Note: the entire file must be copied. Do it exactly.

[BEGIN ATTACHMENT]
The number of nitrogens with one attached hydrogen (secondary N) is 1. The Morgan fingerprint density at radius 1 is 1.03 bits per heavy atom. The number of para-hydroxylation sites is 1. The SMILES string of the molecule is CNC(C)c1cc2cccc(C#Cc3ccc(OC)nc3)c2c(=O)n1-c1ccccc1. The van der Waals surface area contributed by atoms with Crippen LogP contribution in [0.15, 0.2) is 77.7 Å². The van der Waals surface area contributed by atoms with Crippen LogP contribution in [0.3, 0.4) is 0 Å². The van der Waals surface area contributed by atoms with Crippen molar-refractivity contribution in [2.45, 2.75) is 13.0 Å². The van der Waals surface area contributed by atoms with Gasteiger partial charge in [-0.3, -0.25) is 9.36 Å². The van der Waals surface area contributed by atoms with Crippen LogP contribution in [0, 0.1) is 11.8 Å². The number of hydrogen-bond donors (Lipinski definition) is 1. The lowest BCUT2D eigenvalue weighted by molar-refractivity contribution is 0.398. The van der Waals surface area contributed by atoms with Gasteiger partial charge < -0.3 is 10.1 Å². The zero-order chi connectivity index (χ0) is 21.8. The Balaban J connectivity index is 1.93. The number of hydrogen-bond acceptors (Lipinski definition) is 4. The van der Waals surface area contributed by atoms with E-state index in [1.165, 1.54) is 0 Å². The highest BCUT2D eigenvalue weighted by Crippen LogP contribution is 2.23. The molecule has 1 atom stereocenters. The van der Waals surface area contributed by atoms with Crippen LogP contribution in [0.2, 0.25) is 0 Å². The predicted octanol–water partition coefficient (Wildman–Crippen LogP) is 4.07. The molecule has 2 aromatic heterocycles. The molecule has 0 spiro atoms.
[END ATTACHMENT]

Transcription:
The number of nitrogens with one attached hydrogen (secondary N) is 1. The Morgan fingerprint density at radius 1 is 1.03 bits per heavy atom. The number of para-hydroxylation sites is 1. The SMILES string of the molecule is CNC(C)c1cc2cccc(C#Cc3ccc(OC)nc3)c2c(=O)n1-c1ccccc1. The van der Waals surface area contributed by atoms with Crippen LogP contribution in [0.15, 0.2) is 77.7 Å². The van der Waals surface area contributed by atoms with Crippen LogP contribution in [0.3, 0.4) is 0 Å². The van der Waals surface area contributed by atoms with Crippen molar-refractivity contribution in [2.45, 2.75) is 13.0 Å². The van der Waals surface area contributed by atoms with Gasteiger partial charge in [-0.3, -0.25) is 9.36 Å². The van der Waals surface area contributed by atoms with Crippen LogP contribution in [0, 0.1) is 11.8 Å². The number of hydrogen-bond donors (Lipinski definition) is 1. The lowest BCUT2D eigenvalue weighted by molar-refractivity contribution is 0.398. The van der Waals surface area contributed by atoms with Gasteiger partial charge < -0.3 is 10.1 Å². The zero-order chi connectivity index (χ0) is 21.8. The Balaban J connectivity index is 1.93. The number of hydrogen-bond acceptors (Lipinski definition) is 4. The van der Waals surface area contributed by atoms with E-state index in [1.165, 1.54) is 0 Å². The highest BCUT2D eigenvalue weighted by Crippen LogP contribution is 2.23. The molecule has 1 atom stereocenters. The van der Waals surface area contributed by atoms with Crippen LogP contribution in [0.2, 0.25) is 0 Å². The predicted octanol–water partition coefficient (Wildman–Crippen LogP) is 4.07. The molecule has 2 aromatic heterocycles. The molecule has 0 spiro atoms.